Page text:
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UN Condemns Taliban Ban On High School For Girls As 'Tragic, Shameful'

A UN human rights expert said conditions in Afghanistan under Taliban rule are in a "descent towards authoritarianism" and called for radical changes to stop the trend.

The United Nations has condemned a Taliban ban on high school for girls across Afghanistan, saying the policy put in place a year ago is "tragic and shameful."

“The ongoing exclusion of girls from high school has no credible justification and has no parallel anywhere in the world,” Markus Potzel, the acting chief of the UN Assistance Mission in Afghanistan (UNAMA), said in a statement on September 18.

“It is profoundly damaging to a generation of girls and to the future of Afghanistan itself,” he said.

Since taking power in August 2021, the hard-line Islamist group has been criticized for human rights violations, including the imposition of harsh restrictions on girls and women.

The group reopened high schools for boys on September 18, 2021, but banned girls from attending secondary schools.

"This is a tragic, shameful, and entirely avoidable anniversary," Potzel said.

UN chief Antonio Guterres urged the Taliban to allow the reopening of high schools for girls in Afghanistan.

“[September 18] marks one year since girls were banned from attending high school in Afghanistan,” he wrote on Twitter.

“A year of lost knowledge and opportunity that they will never get back. Girls belong in school. The Taliban must let them back in.”

In comments to VOA, Taliban spokesman Zabihullah Mujahid said his government is determined to resolve the problem of girls’ education within the framework of Shari’a, or Islamic, law.

“Whether it’s a problem with the world or not, our own people also demand the same from us. We are trying to find a positive way out,” he said.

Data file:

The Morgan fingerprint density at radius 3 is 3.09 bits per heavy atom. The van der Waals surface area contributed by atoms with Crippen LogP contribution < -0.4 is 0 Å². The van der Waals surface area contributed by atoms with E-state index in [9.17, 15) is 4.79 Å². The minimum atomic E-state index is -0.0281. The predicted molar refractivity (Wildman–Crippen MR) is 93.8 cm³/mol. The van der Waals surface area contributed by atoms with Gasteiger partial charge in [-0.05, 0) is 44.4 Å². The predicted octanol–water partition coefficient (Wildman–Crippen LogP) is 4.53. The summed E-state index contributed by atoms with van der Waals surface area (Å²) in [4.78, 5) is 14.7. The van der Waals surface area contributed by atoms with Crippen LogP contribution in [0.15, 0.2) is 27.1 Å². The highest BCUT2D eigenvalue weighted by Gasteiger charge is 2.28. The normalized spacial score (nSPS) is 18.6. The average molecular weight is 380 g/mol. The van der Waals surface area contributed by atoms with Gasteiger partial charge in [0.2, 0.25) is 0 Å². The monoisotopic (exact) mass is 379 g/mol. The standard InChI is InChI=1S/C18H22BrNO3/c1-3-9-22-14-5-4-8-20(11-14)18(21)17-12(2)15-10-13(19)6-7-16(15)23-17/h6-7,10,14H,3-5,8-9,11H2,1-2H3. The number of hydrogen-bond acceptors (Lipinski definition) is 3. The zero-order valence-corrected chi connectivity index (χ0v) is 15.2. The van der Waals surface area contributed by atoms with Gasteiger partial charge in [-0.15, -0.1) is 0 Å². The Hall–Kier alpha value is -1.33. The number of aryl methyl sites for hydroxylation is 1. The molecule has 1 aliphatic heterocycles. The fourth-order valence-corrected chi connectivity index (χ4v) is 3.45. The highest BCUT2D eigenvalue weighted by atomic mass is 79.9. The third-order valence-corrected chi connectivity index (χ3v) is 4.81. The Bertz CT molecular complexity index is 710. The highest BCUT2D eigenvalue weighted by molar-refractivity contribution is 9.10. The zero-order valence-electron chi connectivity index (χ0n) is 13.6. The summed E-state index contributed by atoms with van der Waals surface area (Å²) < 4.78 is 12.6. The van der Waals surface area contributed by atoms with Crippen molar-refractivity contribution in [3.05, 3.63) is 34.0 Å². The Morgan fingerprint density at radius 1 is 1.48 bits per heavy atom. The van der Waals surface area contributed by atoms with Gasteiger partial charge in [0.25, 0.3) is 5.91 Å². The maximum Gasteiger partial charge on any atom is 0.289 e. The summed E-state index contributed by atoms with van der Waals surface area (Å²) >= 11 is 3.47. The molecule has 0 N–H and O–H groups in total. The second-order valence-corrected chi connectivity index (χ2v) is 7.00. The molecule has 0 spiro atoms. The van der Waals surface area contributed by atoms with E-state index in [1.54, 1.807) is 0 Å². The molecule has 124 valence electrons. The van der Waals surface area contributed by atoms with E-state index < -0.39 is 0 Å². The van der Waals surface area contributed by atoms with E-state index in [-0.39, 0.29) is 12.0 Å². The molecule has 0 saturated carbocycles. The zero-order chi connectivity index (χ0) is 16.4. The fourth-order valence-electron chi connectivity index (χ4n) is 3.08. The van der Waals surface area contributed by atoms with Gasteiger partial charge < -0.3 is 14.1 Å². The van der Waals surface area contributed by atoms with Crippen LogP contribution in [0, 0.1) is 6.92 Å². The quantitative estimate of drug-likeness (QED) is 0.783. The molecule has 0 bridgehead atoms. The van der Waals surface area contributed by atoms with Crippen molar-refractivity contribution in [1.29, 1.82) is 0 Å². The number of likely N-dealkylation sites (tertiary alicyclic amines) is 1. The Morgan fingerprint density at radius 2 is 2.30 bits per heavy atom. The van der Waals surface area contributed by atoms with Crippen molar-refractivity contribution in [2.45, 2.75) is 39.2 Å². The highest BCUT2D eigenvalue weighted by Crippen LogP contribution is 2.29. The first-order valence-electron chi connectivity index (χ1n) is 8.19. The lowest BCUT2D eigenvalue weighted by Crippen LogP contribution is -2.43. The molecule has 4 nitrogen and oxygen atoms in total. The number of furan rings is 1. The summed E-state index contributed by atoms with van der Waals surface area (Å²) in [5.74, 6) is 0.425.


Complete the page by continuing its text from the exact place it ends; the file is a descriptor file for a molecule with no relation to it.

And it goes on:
But Mujahid said the potential reopening of schools for girls is an internal Afghan matter and that the global community should not link the issue to establishing ties with the Taliban government.

No other countries have officially recognized the de facto Taliban authorities in Afghanistan.

“This is the internal problem of Afghanistan. It is the issue of our people. It is the issue of my children and my daughter. There is no room for outside intervention,” Mujahid told VOA.

On September 12, a UN human rights expert said conditions in Afghanistan under Taliban rule are in a "descent towards authoritarianism" and called for radical changes to stop the trend.

"The severe rollback of the rights of women and girls, reprisals targeting opponents and critics, and a clampdown on freedom of expression by the Taliban amount to a descent towards authoritarianism," Richard Bennett, the UN special rapporteur on the situation of human rights in Afghanistan, told a UN Human Rights Council meeting in Geneva.

"This crisis demands ongoing attention from this council," he said, adding that while all Afghans are going through "turbulent times," he is "gravely concerned about the staggering regression in women and girls' enjoyment of civil, political, economic, social, and cultural rights since the Taliban seized control of the country."

The mandate to monitor human rights violations in Afghanistan was established by the council almost a year ago after the Taliban takeover last August.

With reporting by VOA, AFP, and dpa
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